Looking Back - A bit long in the tooth.

By Leo Billington

Having recently read an article about dental care, it is worth visiting stories from the past to show a visit these days to a dentist isn’t as traumatic as might be expected.

Historical Dentist Surgery Equipment

Mr Trood was a regular advertiser in the Morwell Advertiser from about 1898 onwards for many years. His surgery was based in Sale and promoted his skill as “the only dentist in Sale that makes and repairs teeth on the premises. Extractions were guaranteed without pain for 5 shillings.”

But Morwell was not to miss out on Mr Trood’s skills and expertise. During the late 1890’s and early 1900’s, he promoted his monthly visits to Morwell. Consultancies could be arranged for each second Tuesday of the month at Davey’s Hotel. Also on those occasions, Mr Trood made it known to aspiring patients he would pay the highest price for “old gold artificial plates.” We may conclude copious quantities of whisky was on tap when extractions were done.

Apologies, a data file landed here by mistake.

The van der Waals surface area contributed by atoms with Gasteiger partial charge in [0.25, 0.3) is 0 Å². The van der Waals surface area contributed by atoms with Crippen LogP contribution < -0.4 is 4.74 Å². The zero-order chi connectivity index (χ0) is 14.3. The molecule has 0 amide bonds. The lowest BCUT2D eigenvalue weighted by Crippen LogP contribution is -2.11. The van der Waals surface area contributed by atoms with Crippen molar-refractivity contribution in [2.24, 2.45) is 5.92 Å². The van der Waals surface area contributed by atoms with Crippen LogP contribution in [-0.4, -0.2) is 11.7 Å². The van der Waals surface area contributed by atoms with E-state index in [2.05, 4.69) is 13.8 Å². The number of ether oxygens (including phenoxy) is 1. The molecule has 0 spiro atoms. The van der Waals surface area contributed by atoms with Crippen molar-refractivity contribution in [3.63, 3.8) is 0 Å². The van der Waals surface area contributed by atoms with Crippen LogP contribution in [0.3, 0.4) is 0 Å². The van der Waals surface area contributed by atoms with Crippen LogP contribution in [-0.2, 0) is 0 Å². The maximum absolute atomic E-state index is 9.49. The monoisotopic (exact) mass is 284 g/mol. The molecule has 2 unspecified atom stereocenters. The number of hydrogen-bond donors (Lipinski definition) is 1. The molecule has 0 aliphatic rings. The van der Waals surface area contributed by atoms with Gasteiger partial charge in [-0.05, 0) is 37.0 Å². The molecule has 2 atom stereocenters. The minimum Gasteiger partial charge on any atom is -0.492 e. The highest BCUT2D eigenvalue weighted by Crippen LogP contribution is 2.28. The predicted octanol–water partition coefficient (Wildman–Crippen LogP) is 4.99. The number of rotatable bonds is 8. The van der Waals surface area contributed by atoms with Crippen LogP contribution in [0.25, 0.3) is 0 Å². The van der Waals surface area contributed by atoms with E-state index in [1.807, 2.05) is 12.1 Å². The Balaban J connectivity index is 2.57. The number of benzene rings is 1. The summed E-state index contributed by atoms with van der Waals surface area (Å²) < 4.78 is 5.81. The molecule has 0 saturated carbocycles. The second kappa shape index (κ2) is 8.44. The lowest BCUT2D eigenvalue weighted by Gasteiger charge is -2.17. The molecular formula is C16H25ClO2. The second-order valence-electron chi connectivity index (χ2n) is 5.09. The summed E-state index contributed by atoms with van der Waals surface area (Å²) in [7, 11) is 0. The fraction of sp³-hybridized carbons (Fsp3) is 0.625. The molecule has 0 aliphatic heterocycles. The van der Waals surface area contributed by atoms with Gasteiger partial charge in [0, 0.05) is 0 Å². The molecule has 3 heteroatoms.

During the early 1920’s Mr Trood changed his advertisements to “every extraction is painless – even the most sensitive nerve becomes dead to pain under A J Trood’s reliable anaesthetic, and there are absolutely NO after effects.”

He began to venture further (business must have been growing) with visits to Mirboo North, Boolarra and Yinnar. He began to promote his new Morwell location as a dental parlour opposite J Hall’s Emporium in Commercial Road.

But alas, Mr Trood then encountered competition from Mr Tatterson, who marketed his dental skills as ‘the registered resident dentist’ in Morwell. In 1926 and for some time onwards, he advertised that appointments could be made either for every Monday, Tuesday, Friday, Saturday or Thursday morning. He visited Boolarra and the Yallourn Western Camp.

It seems Mr Tatterson was serious in claiming market share – by advertising “This is my 25th year with you and still going strong. My work needs no puff, every set speaks for itself as thousands can testify. Extractions are by laughing gas and somnoform ( a mixture of three liquid anesthetics: ethyl chloride, methyl chloride and ethyl bromide. It was introduced by Dr. G. Rolland, Dean of the dental school in Bordeaux, France, in 1901.)